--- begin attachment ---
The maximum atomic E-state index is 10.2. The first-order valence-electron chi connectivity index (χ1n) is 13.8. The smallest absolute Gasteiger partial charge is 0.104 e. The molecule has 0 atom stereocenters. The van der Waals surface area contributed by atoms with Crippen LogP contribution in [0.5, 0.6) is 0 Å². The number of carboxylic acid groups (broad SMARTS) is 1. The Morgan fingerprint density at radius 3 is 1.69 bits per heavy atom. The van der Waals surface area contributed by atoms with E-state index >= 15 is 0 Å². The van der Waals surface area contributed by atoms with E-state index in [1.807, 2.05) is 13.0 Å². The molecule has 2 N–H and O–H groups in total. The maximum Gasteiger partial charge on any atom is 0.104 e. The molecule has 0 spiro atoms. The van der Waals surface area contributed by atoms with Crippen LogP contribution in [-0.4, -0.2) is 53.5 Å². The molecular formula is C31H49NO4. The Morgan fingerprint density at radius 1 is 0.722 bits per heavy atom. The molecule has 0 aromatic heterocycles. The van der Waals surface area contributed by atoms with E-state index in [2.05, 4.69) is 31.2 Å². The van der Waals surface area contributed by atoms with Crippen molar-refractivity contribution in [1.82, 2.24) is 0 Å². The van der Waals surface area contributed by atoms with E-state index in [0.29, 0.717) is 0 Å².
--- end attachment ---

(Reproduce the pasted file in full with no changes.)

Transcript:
The maximum atomic E-state index is 10.2. The first-order valence-electron chi connectivity index (χ1n) is 13.8. The smallest absolute Gasteiger partial charge is 0.104 e. The molecule has 0 atom stereocenters. The van der Waals surface area contributed by atoms with Crippen LogP contribution in [0.5, 0.6) is 0 Å². The number of carboxylic acid groups (broad SMARTS) is 1. The Morgan fingerprint density at radius 3 is 1.69 bits per heavy atom. The van der Waals surface area contributed by atoms with E-state index >= 15 is 0 Å². The van der Waals surface area contributed by atoms with E-state index in [1.807, 2.05) is 13.0 Å². The molecule has 2 N–H and O–H groups in total. The maximum Gasteiger partial charge on any atom is 0.104 e. The molecule has 0 spiro atoms. The van der Waals surface area contributed by atoms with Crippen LogP contribution in [-0.4, -0.2) is 53.5 Å². The molecular formula is C31H49NO4. The Morgan fingerprint density at radius 1 is 0.722 bits per heavy atom. The molecule has 0 aromatic heterocycles. The van der Waals surface area contributed by atoms with E-state index in [2.05, 4.69) is 31.2 Å². The van der Waals surface area contributed by atoms with Crippen molar-refractivity contribution in [1.82, 2.24) is 0 Å². The van der Waals surface area contributed by atoms with E-state index in [0.29, 0.717) is 0 Å².